What to do about Hindu Muslim Conflicts?

By Vasant G. Gandhi



(Bihar Times) Either one group kills the other, or one group moves out of the country, or both groups prosper together.  First option is impossible to achieve, second option is impractical, and the third requires commitment from both communities.  What we have been experiencing, for quite sometime, from north to south and east to west, is that a growing number of people, on both sides, is trying to accomplish the first option, at the cost of innocent lives, and a few are attempting the third alternative.  As a result, we have seen bloodshed, blown up body parts, broken properties, and bulged eyes of humans who have been weeping and wondering how to go on without the dead loved ones.
Will one community be able to eradicate the other?

Never.  Look at history.  Adolf Hitler and his army in Germany could not kill all the Jews.  Once both tribes lived peacefully in central Africa, and then in 1994 the Hutu tribe attempted to eliminate Tutsi tribe in Rwanda and failed.  The militias from Hutu majority killed Tutsi minority and moderate Hutus; in nearly 100 days of killing, what came to known as Rwandan Genocide, as many as 10 Lakhs humans were slaughtered.  The ethnic conflict between the Serbs and Croats and Muslims, what came to known as the Bosnian War, from 1992 to 1995, in former Yugoslavia, killed nearly 1 Lakh people, and no one group disappeared.    The ethnic and tribal conflict in Darfur region of Sudan has been going on since 2003 and has claimed nearly 4 Lakhs lives.  In primeval period, long before modern day communal conflicts, one tribe believed that the other tribes were its prey and should be captured, conquered, or killed.  But it did not succeed.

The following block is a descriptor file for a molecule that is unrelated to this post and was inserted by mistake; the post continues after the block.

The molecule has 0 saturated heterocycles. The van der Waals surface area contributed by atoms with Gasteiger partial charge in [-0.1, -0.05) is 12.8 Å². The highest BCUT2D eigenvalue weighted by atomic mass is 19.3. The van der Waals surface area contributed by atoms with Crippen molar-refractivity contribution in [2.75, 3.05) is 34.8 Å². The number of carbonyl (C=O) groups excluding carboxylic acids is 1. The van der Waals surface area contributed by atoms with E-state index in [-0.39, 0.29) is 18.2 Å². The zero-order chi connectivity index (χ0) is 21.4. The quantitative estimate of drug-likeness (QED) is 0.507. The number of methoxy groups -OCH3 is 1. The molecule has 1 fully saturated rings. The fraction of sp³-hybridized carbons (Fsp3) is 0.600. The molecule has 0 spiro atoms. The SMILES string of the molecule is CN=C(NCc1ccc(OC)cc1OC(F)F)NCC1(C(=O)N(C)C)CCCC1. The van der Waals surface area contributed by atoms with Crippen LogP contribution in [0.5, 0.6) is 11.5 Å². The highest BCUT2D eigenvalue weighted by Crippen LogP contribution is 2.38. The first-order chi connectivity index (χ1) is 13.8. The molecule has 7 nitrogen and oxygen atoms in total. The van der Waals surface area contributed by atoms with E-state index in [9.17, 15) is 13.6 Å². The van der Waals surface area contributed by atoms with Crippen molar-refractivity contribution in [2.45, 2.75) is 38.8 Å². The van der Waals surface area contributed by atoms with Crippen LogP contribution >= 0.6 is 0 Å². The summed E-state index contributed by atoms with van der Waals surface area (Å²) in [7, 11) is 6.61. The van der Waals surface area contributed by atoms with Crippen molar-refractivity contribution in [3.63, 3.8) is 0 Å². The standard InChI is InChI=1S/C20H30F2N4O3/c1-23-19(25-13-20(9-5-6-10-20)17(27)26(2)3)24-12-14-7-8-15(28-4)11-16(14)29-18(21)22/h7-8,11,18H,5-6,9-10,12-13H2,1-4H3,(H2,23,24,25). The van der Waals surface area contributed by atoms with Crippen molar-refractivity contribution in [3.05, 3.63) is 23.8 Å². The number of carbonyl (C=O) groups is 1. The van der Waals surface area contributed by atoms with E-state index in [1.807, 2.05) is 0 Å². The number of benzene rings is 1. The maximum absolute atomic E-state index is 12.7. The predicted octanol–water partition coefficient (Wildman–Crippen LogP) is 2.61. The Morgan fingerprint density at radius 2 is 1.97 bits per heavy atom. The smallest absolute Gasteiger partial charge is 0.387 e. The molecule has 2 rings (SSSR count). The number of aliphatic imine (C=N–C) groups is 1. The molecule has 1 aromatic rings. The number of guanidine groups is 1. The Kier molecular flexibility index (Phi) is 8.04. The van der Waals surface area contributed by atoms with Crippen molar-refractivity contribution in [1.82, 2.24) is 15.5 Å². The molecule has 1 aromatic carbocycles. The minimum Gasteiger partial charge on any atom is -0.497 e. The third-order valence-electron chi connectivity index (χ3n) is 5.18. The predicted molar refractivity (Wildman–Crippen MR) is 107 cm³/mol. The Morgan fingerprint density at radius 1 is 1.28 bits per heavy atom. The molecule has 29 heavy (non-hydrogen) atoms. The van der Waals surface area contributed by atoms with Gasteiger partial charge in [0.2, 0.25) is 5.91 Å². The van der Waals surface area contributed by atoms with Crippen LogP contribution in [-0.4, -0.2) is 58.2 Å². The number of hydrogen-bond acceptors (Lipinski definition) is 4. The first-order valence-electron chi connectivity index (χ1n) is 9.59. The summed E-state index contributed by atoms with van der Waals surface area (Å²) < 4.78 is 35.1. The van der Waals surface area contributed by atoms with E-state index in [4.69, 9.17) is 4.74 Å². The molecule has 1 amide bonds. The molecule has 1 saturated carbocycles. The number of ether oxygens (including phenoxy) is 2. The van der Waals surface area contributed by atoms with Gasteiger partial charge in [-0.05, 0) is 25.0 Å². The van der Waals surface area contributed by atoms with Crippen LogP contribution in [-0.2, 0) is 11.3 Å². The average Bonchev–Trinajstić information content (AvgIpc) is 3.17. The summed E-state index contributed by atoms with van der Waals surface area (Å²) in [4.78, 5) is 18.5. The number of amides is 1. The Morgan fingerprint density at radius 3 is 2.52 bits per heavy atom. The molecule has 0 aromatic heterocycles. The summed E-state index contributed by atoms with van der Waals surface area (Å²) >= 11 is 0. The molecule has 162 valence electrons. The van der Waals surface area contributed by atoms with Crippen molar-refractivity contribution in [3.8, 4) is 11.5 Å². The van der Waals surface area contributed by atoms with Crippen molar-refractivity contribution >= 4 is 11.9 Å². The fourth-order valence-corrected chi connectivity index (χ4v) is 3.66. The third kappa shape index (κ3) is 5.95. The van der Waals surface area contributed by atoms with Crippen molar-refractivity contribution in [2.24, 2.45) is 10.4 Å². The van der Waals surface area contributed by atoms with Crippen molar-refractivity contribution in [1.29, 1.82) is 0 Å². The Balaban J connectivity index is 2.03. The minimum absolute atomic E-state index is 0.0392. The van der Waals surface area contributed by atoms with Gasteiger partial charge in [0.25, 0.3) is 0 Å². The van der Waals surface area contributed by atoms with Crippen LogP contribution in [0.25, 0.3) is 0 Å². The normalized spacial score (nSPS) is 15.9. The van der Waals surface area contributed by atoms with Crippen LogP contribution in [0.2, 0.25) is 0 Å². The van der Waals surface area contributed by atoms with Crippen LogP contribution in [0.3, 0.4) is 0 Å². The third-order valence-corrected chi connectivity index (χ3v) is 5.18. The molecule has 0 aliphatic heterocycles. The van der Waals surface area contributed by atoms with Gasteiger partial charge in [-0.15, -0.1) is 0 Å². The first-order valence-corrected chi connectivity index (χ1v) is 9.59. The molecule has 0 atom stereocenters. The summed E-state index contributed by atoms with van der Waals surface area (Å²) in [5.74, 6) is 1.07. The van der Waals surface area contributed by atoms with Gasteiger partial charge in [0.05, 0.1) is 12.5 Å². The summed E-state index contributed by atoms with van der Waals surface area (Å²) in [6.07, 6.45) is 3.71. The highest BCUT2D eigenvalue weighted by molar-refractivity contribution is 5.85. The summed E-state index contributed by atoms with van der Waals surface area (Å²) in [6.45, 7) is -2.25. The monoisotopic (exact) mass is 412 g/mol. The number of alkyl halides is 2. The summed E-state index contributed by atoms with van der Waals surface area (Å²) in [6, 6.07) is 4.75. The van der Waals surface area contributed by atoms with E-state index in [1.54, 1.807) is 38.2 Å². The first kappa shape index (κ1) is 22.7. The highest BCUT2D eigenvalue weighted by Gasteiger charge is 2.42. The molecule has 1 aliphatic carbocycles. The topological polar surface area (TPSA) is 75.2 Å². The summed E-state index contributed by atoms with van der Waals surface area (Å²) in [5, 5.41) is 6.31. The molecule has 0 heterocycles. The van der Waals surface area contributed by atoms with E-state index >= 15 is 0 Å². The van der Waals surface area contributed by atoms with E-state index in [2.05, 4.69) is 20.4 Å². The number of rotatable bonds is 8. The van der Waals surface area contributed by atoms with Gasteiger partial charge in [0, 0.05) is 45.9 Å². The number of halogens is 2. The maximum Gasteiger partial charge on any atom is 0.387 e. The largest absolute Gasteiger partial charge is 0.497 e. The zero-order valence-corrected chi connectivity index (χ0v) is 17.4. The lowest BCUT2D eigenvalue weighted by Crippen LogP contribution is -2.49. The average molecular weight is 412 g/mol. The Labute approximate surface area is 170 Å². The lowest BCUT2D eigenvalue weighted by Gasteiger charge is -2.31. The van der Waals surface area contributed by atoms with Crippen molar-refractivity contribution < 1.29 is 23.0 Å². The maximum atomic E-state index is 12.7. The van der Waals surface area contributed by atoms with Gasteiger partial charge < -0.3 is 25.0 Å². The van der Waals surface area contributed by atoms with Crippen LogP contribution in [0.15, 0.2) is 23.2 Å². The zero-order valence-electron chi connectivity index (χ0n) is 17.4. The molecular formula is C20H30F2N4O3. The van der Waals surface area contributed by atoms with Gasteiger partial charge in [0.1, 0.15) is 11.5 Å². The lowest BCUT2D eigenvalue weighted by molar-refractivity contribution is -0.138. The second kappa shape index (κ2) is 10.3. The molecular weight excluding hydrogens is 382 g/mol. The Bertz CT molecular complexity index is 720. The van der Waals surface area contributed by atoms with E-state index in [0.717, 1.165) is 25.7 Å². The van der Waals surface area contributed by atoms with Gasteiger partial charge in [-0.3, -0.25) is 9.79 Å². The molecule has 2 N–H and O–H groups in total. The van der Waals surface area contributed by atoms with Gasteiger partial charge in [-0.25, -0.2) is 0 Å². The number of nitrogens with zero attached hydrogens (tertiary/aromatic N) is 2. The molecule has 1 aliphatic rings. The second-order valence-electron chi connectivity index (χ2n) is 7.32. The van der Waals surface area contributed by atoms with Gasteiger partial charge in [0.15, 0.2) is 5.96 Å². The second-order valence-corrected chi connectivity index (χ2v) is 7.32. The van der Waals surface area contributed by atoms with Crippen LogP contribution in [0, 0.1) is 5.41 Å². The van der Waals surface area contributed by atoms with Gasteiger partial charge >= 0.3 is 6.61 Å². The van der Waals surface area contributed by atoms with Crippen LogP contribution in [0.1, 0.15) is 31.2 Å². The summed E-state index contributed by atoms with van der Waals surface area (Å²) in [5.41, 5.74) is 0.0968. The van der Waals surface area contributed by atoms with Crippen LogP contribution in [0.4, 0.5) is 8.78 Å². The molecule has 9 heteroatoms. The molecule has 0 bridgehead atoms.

Eradicating humans is like eradicating mosquitoes.  A swamp, for example, can never be made free of mosquitoes.  No matter how often you spray the chemicals or use other remedies to kill them, they keep on growing and multiplying.  Like mosquitoes humans, too, populate and cannot be eradicated.